This may come as a shock to you, but people did things differently in the past than they do now. It's true! For example, let's take, oh, I don't know, sports telecasts. Nowadays, games are punctuated by sideline reporters, incessant graphics, and banter-filled broadcasts booths that usually feature three different announcers.
'Twas not always thus. Take this opening from the 1973 World Series featuring the Oakland A's and the New York Mets for instance. What strikes me more than anything else in this footage (other than the suits) is how low-key it all is. The World Series was just as huge deal then as it is now; in fact, it was probably a bigger deal in 1973 than 2012. And yet, the amount of hype and pomp & circumstance you will see in this video is infinitesimal compared to modern broadcasts. It is almost eerie how chill the proceedings seem in comparison to what we've come to expect from Major Sports Events.
It starts with a brief intro from longtime NBC Sports color man Joe Garagiola, delivering a monologue about TENSION that sounds vaguely improvised (or at least ill rehearsed). We are then whisked to Oakland Coliseum, where Curt Gowdy and A's announcer Monte Moore give a quick overview of the team's respective strengths.
During team introductions, I was struck by how little animus was directed by the Oakland crowd toward the Mets. Reflexively booing the opposing team is a relatively new phenomenon, I believe. In fact, when the visitors take the field (sporting some sweet away unis), they receive more than polite applause. This is particularly true for manager Yogi Berra and center fielder Willie Mays, who played so much of his career across the bay at Candlestick Park. This game marks his last major league start. Bud Harrelson gets a healthy greeting as well, perhaps for his scrape with Pete Rose in the NLCS?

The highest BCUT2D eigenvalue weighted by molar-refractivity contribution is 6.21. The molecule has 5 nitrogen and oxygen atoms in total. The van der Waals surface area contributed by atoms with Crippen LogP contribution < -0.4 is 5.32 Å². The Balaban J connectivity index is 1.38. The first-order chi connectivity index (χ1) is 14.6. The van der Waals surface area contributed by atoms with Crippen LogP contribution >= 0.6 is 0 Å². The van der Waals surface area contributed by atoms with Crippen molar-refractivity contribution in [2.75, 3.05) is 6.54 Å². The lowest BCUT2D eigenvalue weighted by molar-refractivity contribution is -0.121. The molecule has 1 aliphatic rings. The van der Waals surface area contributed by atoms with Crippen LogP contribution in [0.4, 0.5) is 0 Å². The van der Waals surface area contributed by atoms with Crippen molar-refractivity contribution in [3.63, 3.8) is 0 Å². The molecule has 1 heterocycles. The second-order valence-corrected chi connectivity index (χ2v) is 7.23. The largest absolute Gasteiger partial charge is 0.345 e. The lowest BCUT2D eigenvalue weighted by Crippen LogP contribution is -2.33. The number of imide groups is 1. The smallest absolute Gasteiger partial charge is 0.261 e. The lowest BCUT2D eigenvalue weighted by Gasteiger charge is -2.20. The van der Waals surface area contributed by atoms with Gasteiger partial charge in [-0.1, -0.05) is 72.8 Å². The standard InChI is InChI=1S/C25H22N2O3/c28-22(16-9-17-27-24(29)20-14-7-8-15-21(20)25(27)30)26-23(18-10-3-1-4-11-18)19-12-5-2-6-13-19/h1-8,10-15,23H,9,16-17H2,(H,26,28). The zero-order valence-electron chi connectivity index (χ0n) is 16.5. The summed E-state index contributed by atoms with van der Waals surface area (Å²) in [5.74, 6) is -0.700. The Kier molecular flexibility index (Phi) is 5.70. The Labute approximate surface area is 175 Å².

The reception for the home team is more boisterous, of course, but still subdued by today's standards. You can also hear several noises from the crowd that seem to emanate from proto-vuvuzelas. Following the player intros, we get a stirring rendition of the National Anthem sung by Jim Nabors (aka Gomer Pyle), and a ceremonial first pitch from Hank Aaron, who ended the 1973 season just one homer shy of tying Babe Ruth's all-time record. But even Aaron's reception is decidedly muted by today's standards. I guess back then, people didn't express respect and admiration by screaming WOO-HOO! at the top of their lungs.
All in all, a fascinating time capsule of what the World Series--and fans' reactions thereto--looked and sounded like almost 40 years ago.
As a bonus, please enjoy this audio from Kiner's Korner following the Mets' shocking upset of the Cincinnati Reds in the 1973 NLCS. The interviews are great, but so are the barely audible screams of the players in the background. Ralph Kiner sounds pretty keyed up, too, his voice pitched somewhere between joy and terror.